Asked recently to name my favorite three books I looked around my apartment with its several thousand books and said to myself—“Really—three books?!”
I think I have read probably close to 10,000 books over my lifetime. I realize that I am not young but that is still a lot. I am a pretty voracious reader and have been since toddlerhood.
I was told by my mother that I read “The Pokey Little Puppy” myself at 4 but I think I just memorized it and she boasted that I could read. But I am pretty sure I was reading it by 5.
After that I devoured books like the cookie monster devours cookies (and I do that too.) I was above grade level all the way through school. In Atlanta, Georgia where I was then the libraries were segregated and those available to me I went through in no time. So we had to find new sources to feed the monster. So what, you say.
Well my life has been transformed by reading and I know firsthand how books can change your life.
First of all it took me away to worlds and introduced me to people that were so much more interesting than anything in my environment of the time. You judge—Atlanta vs. Narnia. Which would win? The brave tales of Anne Frank or George Washington Carver or Clara Barton or Helen Keller—were inspirational. Books also took me into a huge maple tree where my little sister could not reach me and I could not be found for chores. Escape on every level.
Secondly, reading taught me how to write. When you read good writers you absorb language at its best. Proper construction of sentences and phrases become second nature by osmosis. Again, another how books can change your life concept.
You can feel when it sounds right. Sometimes I would become a chameleon and take on the style of whomever I was reading. Sometimes I wrote convoluted sentences like Thomas Hardy (blessedly never like Faulkner) or other times I was terse as Hemingway. In due time I found my own voice but I had lots of others to try on first.
What all this has meant to me professionally has been everything. Because I was that kid who won all the summer reading library contests I was not daunted by the 700 pages or so we were (back in the day) expected to read every week at Bryn Mawr where I went to college.
Papers were not scary either. I still had lots to learn in college about how to be a better reader and writer and continued to learn more when I went to graduate school many eons later. But in the interval between college and my doctorate I spent 18 years in the corporate world. This was another place where the idea of how books can change your life created my world.
As a young divorcee of 25 I took a job in advertising offered by a family friend. I knew nothing about advertising. Nada! But I knew how to read and I read everything I could find about the field and especially absorbed the language of advertising. This is another story on how books can change your life.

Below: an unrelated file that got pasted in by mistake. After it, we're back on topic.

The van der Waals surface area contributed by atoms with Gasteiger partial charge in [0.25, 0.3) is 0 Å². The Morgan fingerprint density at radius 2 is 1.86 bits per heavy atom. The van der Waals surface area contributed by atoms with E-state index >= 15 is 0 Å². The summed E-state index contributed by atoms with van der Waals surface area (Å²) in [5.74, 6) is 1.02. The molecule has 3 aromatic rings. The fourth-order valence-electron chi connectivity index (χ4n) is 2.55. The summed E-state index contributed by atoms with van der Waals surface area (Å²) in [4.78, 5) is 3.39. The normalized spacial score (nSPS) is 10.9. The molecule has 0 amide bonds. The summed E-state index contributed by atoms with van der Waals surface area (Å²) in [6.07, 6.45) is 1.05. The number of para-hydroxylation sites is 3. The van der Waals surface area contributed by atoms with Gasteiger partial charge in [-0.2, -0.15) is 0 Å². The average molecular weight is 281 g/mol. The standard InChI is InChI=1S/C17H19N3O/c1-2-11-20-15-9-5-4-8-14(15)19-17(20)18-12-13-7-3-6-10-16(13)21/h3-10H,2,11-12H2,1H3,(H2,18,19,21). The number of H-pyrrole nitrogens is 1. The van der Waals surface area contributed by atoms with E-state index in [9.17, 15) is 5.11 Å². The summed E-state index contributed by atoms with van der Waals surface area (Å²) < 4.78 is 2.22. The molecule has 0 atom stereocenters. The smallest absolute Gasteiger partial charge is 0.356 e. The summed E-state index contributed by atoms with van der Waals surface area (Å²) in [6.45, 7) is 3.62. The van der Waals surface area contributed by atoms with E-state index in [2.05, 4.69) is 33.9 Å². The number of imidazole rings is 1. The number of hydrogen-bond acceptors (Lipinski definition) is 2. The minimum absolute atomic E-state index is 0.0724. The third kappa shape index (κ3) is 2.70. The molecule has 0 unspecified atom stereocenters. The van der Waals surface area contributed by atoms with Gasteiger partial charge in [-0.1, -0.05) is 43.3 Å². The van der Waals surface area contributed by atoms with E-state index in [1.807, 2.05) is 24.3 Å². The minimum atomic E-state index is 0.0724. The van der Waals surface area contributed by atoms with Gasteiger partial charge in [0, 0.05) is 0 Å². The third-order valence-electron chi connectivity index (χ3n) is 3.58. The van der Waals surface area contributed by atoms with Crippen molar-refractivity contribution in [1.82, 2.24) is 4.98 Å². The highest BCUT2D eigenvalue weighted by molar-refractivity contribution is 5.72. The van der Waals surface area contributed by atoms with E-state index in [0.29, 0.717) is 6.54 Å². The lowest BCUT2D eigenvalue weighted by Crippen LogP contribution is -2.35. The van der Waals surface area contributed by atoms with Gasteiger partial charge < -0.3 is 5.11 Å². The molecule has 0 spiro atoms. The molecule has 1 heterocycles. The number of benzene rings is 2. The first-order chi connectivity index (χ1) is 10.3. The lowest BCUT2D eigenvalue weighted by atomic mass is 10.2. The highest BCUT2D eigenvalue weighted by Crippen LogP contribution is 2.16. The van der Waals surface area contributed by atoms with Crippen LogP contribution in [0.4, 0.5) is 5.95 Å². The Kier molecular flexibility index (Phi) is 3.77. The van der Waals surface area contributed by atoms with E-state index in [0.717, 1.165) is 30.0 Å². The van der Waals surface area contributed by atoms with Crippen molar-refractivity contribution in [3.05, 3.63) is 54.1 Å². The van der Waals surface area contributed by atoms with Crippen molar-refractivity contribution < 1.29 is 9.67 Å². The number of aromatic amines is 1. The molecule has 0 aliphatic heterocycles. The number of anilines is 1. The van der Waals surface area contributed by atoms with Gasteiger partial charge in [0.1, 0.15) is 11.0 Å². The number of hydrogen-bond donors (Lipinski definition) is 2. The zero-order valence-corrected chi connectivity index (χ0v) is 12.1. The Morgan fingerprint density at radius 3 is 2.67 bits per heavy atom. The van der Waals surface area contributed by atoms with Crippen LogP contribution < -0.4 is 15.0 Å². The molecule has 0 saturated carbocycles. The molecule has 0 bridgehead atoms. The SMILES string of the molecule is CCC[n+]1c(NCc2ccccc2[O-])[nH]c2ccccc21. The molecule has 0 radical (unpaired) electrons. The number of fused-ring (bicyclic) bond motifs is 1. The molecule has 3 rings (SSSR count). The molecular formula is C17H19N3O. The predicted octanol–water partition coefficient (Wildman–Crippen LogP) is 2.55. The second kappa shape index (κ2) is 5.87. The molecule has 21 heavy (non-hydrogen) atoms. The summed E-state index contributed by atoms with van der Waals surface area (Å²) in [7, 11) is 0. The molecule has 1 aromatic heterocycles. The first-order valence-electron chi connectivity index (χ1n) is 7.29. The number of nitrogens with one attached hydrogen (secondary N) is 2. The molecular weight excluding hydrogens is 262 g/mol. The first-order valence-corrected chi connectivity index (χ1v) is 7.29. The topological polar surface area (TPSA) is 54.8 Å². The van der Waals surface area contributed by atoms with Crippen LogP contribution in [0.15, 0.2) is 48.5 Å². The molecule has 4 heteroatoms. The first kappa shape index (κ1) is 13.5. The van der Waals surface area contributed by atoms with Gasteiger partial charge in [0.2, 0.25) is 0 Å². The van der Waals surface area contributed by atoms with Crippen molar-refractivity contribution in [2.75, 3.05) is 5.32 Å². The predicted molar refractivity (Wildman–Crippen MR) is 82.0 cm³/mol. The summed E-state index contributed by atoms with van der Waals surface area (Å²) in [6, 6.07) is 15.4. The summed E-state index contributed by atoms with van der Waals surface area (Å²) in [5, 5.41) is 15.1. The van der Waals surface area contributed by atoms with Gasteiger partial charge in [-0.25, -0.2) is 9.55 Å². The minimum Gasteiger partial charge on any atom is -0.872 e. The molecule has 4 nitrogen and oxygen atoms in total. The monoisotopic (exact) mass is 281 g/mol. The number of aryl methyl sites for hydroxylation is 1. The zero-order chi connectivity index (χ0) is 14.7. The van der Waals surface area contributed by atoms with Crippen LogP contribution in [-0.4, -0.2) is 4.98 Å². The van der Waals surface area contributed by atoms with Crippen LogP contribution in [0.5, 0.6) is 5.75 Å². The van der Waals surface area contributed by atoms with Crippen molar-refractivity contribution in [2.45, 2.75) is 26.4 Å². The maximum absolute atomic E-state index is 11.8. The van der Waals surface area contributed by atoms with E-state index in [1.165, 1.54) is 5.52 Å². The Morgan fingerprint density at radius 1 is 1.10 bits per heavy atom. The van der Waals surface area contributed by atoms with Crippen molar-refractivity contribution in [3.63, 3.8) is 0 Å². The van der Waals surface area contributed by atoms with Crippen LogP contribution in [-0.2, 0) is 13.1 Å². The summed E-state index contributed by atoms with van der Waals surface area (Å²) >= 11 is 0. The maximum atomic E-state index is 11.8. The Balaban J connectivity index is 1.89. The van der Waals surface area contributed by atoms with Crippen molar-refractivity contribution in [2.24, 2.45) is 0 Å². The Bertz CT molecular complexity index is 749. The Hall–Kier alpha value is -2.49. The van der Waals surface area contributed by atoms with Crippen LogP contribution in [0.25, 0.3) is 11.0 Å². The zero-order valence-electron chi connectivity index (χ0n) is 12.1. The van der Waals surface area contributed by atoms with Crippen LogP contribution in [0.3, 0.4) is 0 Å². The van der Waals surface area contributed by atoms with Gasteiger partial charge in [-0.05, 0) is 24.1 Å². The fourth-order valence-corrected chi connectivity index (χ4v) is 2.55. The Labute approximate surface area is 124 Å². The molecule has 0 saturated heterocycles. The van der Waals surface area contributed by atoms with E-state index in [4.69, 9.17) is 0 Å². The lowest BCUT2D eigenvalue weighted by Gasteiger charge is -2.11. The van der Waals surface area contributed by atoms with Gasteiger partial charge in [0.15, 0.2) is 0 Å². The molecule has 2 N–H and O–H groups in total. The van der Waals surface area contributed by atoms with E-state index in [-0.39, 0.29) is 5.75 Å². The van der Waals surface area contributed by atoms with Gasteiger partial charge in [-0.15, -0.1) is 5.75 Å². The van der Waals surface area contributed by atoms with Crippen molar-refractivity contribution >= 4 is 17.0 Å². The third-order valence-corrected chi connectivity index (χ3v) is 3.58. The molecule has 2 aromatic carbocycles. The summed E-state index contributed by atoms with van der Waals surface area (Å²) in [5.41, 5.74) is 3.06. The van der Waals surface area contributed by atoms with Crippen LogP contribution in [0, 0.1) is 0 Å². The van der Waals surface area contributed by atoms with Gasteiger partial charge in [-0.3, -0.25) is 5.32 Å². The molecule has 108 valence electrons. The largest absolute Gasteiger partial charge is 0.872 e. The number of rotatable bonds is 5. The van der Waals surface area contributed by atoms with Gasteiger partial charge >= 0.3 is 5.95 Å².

So I could talk advertising with the best of them until I actually knew what I was doing. Then I took a corporate job in public affairs where a new department was being created to address corporate responsibility issues. No one knew what they were doing, but I started reading everything I could about the field and writing some kick-ass memos.
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People would ask me to write their memos. The EVP asked me to write his speeches. That writing thing was a huge help. Clearly when I switched later to marketing it was all about communications—and management. Those psych and political science courses in college came in very handy. I could also talk to folks at cocktail parties about whatever was on the NY Times best seller list or about the review of a new film that had been in the New Yorker.
That made me more of an insider (not all people of color are.) Of course when I shifted gears and became an academic the reading/writing thing became my life.
So what is the point—the point is that the program my granddaughters are in now to encourage them to read 1000 books by the time they hit first grade, means that they are likely to be on a path to success.
What studies tell us is that the single most important skill you can teach a child is to read. It opens doors. It opens minds. This is how books can change your life. The people on the top of the heap are on top of a heap of books.
Marcia Cantarella Ph.D. is the author of I CAN Finish College: The Overcome Any Obstacle and Get Your Degree Guide (www.icanfinishcollege.com) former Dean at Princeton University and a consultant on higher education, access and success. (firstname.lastname@example.org) Dr. Cantarella is also our Official Expert on College and How To Finish College at HowToLearn.com and her work helps people start and finish college indeed showing how books can change your life.